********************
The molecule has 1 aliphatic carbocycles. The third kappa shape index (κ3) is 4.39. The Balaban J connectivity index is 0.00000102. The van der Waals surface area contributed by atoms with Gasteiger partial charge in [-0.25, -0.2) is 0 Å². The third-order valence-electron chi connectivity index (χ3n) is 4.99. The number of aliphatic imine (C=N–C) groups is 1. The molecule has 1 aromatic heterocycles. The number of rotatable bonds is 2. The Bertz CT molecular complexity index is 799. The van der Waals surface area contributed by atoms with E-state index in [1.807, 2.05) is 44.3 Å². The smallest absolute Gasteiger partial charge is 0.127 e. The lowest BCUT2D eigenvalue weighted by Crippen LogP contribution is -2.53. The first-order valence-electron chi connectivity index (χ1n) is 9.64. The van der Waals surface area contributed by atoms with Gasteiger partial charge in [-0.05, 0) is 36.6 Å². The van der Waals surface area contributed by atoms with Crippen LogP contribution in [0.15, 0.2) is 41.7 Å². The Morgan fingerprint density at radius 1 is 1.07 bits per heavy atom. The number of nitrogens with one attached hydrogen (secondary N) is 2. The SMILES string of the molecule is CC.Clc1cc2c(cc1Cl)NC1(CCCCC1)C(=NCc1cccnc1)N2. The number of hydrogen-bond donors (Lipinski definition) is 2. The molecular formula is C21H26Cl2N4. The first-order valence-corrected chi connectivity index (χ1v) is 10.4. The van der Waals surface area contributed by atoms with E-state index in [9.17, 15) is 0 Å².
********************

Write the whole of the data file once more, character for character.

The molecule has 1 aliphatic carbocycles. The third kappa shape index (κ3) is 4.39. The Balaban J connectivity index is 0.00000102. The van der Waals surface area contributed by atoms with Gasteiger partial charge in [-0.25, -0.2) is 0 Å². The third-order valence-electron chi connectivity index (χ3n) is 4.99. The number of aliphatic imine (C=N–C) groups is 1. The molecule has 1 aromatic heterocycles. The number of rotatable bonds is 2. The Bertz CT molecular complexity index is 799. The van der Waals surface area contributed by atoms with E-state index in [1.807, 2.05) is 44.3 Å². The smallest absolute Gasteiger partial charge is 0.127 e. The lowest BCUT2D eigenvalue weighted by Crippen LogP contribution is -2.53. The first-order valence-electron chi connectivity index (χ1n) is 9.64. The van der Waals surface area contributed by atoms with Gasteiger partial charge in [-0.05, 0) is 36.6 Å². The van der Waals surface area contributed by atoms with Crippen LogP contribution in [0.15, 0.2) is 41.7 Å². The Morgan fingerprint density at radius 1 is 1.07 bits per heavy atom. The number of nitrogens with one attached hydrogen (secondary N) is 2. The SMILES string of the molecule is CC.Clc1cc2c(cc1Cl)NC1(CCCCC1)C(=NCc1cccnc1)N2. The number of hydrogen-bond donors (Lipinski definition) is 2. The molecular formula is C21H26Cl2N4. The first-order valence-corrected chi connectivity index (χ1v) is 10.4. The van der Waals surface area contributed by atoms with E-state index in [9.17, 15) is 0 Å².